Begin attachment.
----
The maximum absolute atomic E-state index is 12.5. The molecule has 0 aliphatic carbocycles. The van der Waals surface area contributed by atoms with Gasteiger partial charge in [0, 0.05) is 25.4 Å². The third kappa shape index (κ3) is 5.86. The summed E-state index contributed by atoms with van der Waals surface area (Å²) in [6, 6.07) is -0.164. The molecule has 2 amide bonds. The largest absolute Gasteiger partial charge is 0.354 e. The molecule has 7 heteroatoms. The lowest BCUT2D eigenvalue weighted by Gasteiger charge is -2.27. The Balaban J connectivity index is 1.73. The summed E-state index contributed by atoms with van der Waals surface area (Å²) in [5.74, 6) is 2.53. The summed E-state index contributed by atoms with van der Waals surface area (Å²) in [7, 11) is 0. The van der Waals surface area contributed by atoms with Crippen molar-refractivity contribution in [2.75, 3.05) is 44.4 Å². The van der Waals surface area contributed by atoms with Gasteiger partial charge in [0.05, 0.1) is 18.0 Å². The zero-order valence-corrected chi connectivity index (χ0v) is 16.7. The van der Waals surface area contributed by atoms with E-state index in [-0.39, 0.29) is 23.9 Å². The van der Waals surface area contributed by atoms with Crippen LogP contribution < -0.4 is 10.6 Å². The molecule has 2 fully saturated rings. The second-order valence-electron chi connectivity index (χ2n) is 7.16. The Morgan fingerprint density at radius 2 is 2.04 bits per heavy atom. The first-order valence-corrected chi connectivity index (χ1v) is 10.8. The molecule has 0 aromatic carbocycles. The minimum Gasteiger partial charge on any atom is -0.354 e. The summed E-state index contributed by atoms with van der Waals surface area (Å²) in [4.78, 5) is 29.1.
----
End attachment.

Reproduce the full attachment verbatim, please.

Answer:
The maximum absolute atomic E-state index is 12.5. The molecule has 0 aliphatic carbocycles. The van der Waals surface area contributed by atoms with Gasteiger partial charge in [0, 0.05) is 25.4 Å². The third kappa shape index (κ3) is 5.86. The summed E-state index contributed by atoms with van der Waals surface area (Å²) in [6, 6.07) is -0.164. The molecule has 2 amide bonds. The largest absolute Gasteiger partial charge is 0.354 e. The molecule has 7 heteroatoms. The lowest BCUT2D eigenvalue weighted by Gasteiger charge is -2.27. The Balaban J connectivity index is 1.73. The summed E-state index contributed by atoms with van der Waals surface area (Å²) in [5.74, 6) is 2.53. The summed E-state index contributed by atoms with van der Waals surface area (Å²) in [7, 11) is 0. The van der Waals surface area contributed by atoms with Crippen molar-refractivity contribution in [2.75, 3.05) is 44.4 Å². The van der Waals surface area contributed by atoms with Gasteiger partial charge in [0.05, 0.1) is 18.0 Å². The zero-order valence-corrected chi connectivity index (χ0v) is 16.7. The van der Waals surface area contributed by atoms with E-state index in [-0.39, 0.29) is 23.9 Å². The van der Waals surface area contributed by atoms with Crippen LogP contribution < -0.4 is 10.6 Å². The molecule has 2 fully saturated rings. The second-order valence-electron chi connectivity index (χ2n) is 7.16. The Morgan fingerprint density at radius 2 is 2.04 bits per heavy atom. The first-order valence-corrected chi connectivity index (χ1v) is 10.8. The molecule has 0 aromatic carbocycles. The minimum Gasteiger partial charge on any atom is -0.354 e. The summed E-state index contributed by atoms with van der Waals surface area (Å²) in [4.78, 5) is 29.1.